This is one in a series of articles leading up to
Fortune Brainstorm Tech
, which started today in Aspen, Colo. The articles look back at the progress of companies that presented at Brainstorm in 2009 as well as look forward to those that will present this year.
By Benjamin Snyder, contributor
HCL Technologies, an offshore IT and software development company, handles everything from setting up a company’s cloud computing services and performing research and development to software engineering. Founded in 1976 and headquartered in Noida, India, HCL employs about 60,000 workers in over 20 countries around the world.
During the recession, HCL adopted an unconventional business structure under CEO Vineet Nayar, who took the helm in 2005. The company puts its focus on employees first, with the idea that creative employees lead to better innovation, which results in customer satisfaction.
So far it seems to be working. In 2009, the company’s revenue grew by 23.5% and in April it reported better than expected growth during its third quarter. HCL is expected to report fourth quarter and fiscal 2010 results on Friday.<!-- more -->
Nayar spoke with Fortune about his company’s unorthodox management style, its success during the recession, and getting the most out of the Gen Y employees through social media.
Fortune: How did HCL survive the recession?
Nayar: There were no new products, no new geographies, no new ideas, and no new services. You have to go back to the concept, which we call “employees first customers second.”
Fortune: What does that mean?
Nayar: It was very clear for us that anybody who can solve business problems and create more value for the customer would win the battle of the future. Size and scale will not matter, but the innovation you demonstrate will matter.
You can keep the customers first. You can only deliver value to customers if you make the employees the center of things.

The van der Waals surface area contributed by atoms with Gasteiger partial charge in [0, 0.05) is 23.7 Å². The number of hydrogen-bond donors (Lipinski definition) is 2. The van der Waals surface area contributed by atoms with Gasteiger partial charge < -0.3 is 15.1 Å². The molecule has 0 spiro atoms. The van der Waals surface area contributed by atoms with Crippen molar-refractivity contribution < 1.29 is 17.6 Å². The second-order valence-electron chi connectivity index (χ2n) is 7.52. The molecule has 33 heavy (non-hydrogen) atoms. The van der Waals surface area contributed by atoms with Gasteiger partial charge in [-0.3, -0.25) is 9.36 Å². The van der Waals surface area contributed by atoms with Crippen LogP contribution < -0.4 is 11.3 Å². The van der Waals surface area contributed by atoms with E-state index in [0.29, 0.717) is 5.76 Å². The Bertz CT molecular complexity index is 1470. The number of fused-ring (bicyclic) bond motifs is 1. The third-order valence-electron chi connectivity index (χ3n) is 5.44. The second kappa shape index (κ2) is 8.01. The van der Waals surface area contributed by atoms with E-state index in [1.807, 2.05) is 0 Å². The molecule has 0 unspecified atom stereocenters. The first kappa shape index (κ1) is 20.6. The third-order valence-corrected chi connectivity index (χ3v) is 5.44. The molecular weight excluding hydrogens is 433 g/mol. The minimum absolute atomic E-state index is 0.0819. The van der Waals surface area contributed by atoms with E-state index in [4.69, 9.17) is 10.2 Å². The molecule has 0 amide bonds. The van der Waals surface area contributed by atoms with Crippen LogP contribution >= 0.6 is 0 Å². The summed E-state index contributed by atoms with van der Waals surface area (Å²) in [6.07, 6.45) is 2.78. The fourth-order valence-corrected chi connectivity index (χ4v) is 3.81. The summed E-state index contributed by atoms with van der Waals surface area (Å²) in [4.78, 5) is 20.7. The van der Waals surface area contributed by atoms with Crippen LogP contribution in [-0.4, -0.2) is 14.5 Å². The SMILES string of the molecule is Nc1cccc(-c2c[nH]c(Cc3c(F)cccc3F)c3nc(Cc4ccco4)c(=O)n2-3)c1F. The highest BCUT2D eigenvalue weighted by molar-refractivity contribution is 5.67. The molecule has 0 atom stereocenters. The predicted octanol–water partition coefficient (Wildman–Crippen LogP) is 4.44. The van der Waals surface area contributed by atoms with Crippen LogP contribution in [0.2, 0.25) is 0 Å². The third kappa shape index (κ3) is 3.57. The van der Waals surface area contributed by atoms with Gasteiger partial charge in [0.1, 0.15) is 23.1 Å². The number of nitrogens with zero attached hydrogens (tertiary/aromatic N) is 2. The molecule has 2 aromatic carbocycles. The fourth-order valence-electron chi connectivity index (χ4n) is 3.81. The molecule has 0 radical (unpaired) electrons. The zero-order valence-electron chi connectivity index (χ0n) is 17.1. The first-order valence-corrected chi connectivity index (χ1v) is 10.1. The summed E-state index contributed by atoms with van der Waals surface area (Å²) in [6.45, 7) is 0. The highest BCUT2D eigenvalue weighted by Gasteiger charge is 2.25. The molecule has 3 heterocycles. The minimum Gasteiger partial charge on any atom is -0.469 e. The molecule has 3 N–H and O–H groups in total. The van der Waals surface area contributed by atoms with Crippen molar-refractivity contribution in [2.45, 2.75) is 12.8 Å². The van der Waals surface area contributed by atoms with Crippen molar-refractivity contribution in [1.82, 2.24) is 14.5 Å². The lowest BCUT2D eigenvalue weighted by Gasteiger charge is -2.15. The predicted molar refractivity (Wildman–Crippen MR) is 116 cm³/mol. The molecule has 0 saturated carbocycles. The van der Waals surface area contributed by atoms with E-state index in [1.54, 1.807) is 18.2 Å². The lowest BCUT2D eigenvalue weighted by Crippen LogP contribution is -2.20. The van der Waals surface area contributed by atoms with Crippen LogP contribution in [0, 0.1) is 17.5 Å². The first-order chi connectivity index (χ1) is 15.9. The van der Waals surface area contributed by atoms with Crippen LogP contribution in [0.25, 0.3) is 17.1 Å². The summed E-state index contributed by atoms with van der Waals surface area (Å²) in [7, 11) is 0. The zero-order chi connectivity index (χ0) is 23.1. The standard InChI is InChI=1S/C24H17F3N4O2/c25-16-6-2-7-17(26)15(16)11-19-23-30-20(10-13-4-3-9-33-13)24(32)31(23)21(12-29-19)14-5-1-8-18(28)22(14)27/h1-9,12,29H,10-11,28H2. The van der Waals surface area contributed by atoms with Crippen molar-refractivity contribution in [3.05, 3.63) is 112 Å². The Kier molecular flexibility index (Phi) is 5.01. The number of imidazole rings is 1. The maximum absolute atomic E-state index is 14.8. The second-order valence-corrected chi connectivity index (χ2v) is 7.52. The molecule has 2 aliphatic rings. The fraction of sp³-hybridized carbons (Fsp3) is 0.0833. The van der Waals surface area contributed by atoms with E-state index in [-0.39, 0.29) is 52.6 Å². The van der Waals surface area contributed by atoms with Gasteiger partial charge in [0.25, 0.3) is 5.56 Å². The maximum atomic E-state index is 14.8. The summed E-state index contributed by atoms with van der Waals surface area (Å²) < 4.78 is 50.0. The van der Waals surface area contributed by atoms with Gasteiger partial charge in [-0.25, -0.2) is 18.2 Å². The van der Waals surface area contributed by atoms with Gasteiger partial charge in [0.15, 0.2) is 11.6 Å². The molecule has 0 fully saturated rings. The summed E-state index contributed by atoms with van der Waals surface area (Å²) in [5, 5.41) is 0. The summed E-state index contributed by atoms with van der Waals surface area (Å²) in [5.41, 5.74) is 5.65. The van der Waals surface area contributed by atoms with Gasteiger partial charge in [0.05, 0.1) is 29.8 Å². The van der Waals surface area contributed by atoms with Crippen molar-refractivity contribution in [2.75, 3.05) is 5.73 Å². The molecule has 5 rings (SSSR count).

Fortune: Does this apply more to a certain employee demographic?
Nayar: Fifty percent of the world’s population is actually less than 25 years old. Thanks to social media and networking, generation Y employees are very collaborative in nature, they’re very transparent, and they have multiple interests.
We discovered that we have to construct the organization structure to support this kind of talent coming in, rather than expecting this talent to adopt to the organizations structures of today.
We are able to get out a lot more out of generation Y today than we were able to get yesterday.
Fortune: How does this strategy transfer to other companies?
Nayar: We use social media network technologies extensively to drive teams within the organization. Once we did that, a lot of our customers got very interested in what we were doing. For example, the way we interface with our customers, the way we capture the value of the employees, the way we do 360 degree reviews [for transparency purposes]. A lot of these social networking tools were exhausted by our customers and were used differently by different customers.
Fortune: How is the role of the CEO evolving?
Nayar: The new CEO is the guy who is really creating the value, which will drive growth. It’s important to think of the CEO’s role as changing from the person who is directing in the place where execution was very important to a person who is in the business of enabling, enthusing, and encouraging the employees to create the competitive difference between him and his other competitors.